Monday, December 28, 2009


Just to let you know we have made it to Cartagena. We will be clearing in today and then looking for a better way to communicate if possible (phone or web). We are anchored with about 140 boats from all over the world. Will send more when we get cleared in.

Punta Hermosa

We left Rodadero at 2 AM in order to make it to Punta Hermosa in the daylight so that we could find our way in around the reef. We also wanted to get past the Reo Magdalena before the winds built up. After leaving one of the boats we were traveling with developed engine problems and we turned back to assist. He had broken motor mounts and electrical problems and we planned to tow him back to Rodadero but luckly he is Puerto Rican and speaks spanish as his first language. He got hold of the coast guard and they towed him back. We turned around and started motoring on our way. The wind filled in a bit later and we shut down the engine and sailed. The winds built to 25 to 30 knots with higher gusts and the seas exceeded 10 feet. So much for getting past the Reo Magdalena before the winds built up. When we crossed the river outfall the sea turned muddy brown and the seas actually went down. It was a lumpy ride but we arrived and anchored in Punta Hermosa at about 1 PM. The anchorage had 25 knots of wind blowing when we arrived.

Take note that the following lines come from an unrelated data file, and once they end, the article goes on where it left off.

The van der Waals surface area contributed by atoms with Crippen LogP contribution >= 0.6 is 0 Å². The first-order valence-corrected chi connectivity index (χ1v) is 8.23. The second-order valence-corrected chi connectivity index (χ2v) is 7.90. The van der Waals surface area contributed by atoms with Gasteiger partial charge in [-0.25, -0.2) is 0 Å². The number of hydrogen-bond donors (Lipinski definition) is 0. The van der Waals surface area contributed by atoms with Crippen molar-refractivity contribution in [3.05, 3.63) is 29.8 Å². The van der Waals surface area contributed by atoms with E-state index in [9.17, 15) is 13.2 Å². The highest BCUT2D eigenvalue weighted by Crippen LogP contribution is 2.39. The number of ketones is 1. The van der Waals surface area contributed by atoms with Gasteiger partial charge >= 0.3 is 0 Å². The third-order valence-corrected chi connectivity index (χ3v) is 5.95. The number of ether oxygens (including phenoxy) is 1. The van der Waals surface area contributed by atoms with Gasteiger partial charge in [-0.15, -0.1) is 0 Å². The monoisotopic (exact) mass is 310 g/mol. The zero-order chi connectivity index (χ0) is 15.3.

Sunday, December 20, 2009


Last night was very comfortable and we were able to get caught up with our sleep. Although this is a very deserted looking spot, there were about 20 people standing on the ridge of the the mountain that comes right down to the water to watch the sunset last night. Local fisherman have been all around the boat casting out their nets early this morning. As we take in all that is happening around us, we have made a decision to not move so quickly to Cartagena, but to go more slowly along the coast to see more of Colombia. We will be traveling with 3 other boats and that gives us a feeling of additional safety in numbers.